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The first of just 188 made
Nicknamed 'Sherman' after the American Civil War General William Tecumesh Sherman, the M4 Medium Tank played a vital role during World War Two. The second most populous Allied tank behind the Russian T-34, it was designed with reliability, ease of production / repair and mobility in mind. Palpably superior to the German Panzer III and IV tanks upon its debut with the British Army at El Alamein in autumn 1942, the Sherman was outclassed by later Third Reich designs in terms of armour, range and speed but continued to triumph often due to sheer weight of numbers.
Responsible for equipping the nascent Canadian Armoured Divisions since the fall of France, the Montreal Locomotive Works switched from making the M3-based 'Ram I/II' to the M4-based 'Grizzly I' during autumn 1943. Understandably similar to its American counterpart, the latter boasted the same vertical volute suspension, traversing turret, 5-man crew, 75mm armament and Continental 9-cylinder 350hp radial engine. Initially fitted with US tracks, a lot of Grizzlies were converted to Canadian Dry Pin (CDP) tracks which were lighter, simpler and more tarmac friendly yet did not require rubber (a scarce resource following the Japanese advance into Southeast Asia).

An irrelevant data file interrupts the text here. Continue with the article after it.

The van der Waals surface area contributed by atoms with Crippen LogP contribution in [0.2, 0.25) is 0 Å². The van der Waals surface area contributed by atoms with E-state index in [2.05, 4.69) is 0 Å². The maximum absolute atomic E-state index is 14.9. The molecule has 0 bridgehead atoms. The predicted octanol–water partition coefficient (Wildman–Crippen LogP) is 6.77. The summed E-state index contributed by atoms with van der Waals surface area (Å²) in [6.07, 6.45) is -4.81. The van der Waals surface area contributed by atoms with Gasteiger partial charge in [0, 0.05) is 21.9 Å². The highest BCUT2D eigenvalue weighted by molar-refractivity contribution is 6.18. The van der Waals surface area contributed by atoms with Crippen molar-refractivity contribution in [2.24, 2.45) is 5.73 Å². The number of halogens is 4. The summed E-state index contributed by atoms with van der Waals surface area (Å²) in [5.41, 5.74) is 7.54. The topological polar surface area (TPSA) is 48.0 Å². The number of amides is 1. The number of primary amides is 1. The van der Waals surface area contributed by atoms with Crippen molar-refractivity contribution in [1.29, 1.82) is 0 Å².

Within months it became obvious that demand for Sherman tanks was being met by existing US facilities. As a result the Montreal Locomotive Works completed just 188 Grizzlies before re-tooling for the Sexton MKII self-propelled gun. Reportedly used for training on both sides of the Atlantic rather than frontline combat, it is nonetheless thought that a few were deployed to Italy. Better preserved than their US contemporaries, some fifty-odd Grizzlies were sold to Portugal during the 1950s as part of the NATO military assistance programme. Demobbed three decades later several were brought back to the UK and have formed part of private and museum collections ever since.
Notable as the very first of the 188 made, CT160194 has been in the current ownership since 1984. Understood to have been used for training purposes during World War Two, the Grizzly I later saw service with the Portuguese Army. Despite reputedly participating in the Angolan War of Independence, the Sherman's remarkable state of preservation suggests that it has never come under heavy fire. Loaned to various museums over the past thirty-one years including its present circa two decade stint at IWM Duxford, the tank is said to require minor recommissioning prior to use.
Noting that work is needed to various electric and hydraulic cables, the vendor variously rates the Grizzly as 'excellent' (engine, manual transmission, body), 'excellent / good' (paintwork) or 'good / fair' (interior). More complete and original than many of the Shermans that have come to market in recent years, CT160194 - a.k.a. Grizzly No.1 - has its own place in history.